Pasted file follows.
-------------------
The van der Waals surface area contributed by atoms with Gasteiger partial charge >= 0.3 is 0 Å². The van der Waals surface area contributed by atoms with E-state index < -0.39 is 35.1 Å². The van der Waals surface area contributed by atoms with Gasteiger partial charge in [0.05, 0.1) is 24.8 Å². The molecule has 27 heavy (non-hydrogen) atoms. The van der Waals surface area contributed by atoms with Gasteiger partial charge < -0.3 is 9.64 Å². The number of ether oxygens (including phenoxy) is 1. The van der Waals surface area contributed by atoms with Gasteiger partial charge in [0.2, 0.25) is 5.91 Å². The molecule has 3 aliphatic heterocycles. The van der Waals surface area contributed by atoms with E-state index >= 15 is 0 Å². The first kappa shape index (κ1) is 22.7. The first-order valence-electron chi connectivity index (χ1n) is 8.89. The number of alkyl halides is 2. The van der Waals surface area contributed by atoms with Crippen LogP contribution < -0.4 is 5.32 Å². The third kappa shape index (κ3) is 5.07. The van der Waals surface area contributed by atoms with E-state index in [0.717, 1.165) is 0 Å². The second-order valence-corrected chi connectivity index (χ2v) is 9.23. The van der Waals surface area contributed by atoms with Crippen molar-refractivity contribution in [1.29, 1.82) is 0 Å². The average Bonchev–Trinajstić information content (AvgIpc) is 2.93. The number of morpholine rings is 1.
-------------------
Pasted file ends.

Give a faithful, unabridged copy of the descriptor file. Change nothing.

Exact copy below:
The van der Waals surface area contributed by atoms with Gasteiger partial charge >= 0.3 is 0 Å². The van der Waals surface area contributed by atoms with E-state index < -0.39 is 35.1 Å². The van der Waals surface area contributed by atoms with Gasteiger partial charge in [0.05, 0.1) is 24.8 Å². The molecule has 27 heavy (non-hydrogen) atoms. The van der Waals surface area contributed by atoms with Gasteiger partial charge < -0.3 is 9.64 Å². The number of ether oxygens (including phenoxy) is 1. The van der Waals surface area contributed by atoms with Gasteiger partial charge in [0.2, 0.25) is 5.91 Å². The molecule has 3 aliphatic heterocycles. The van der Waals surface area contributed by atoms with E-state index >= 15 is 0 Å². The first kappa shape index (κ1) is 22.7. The first-order valence-electron chi connectivity index (χ1n) is 8.89. The number of alkyl halides is 2. The van der Waals surface area contributed by atoms with Crippen LogP contribution < -0.4 is 5.32 Å². The third kappa shape index (κ3) is 5.07. The van der Waals surface area contributed by atoms with E-state index in [0.717, 1.165) is 0 Å². The second-order valence-corrected chi connectivity index (χ2v) is 9.23. The van der Waals surface area contributed by atoms with Crippen molar-refractivity contribution in [1.29, 1.82) is 0 Å². The average Bonchev–Trinajstić information content (AvgIpc) is 2.93. The number of morpholine rings is 1.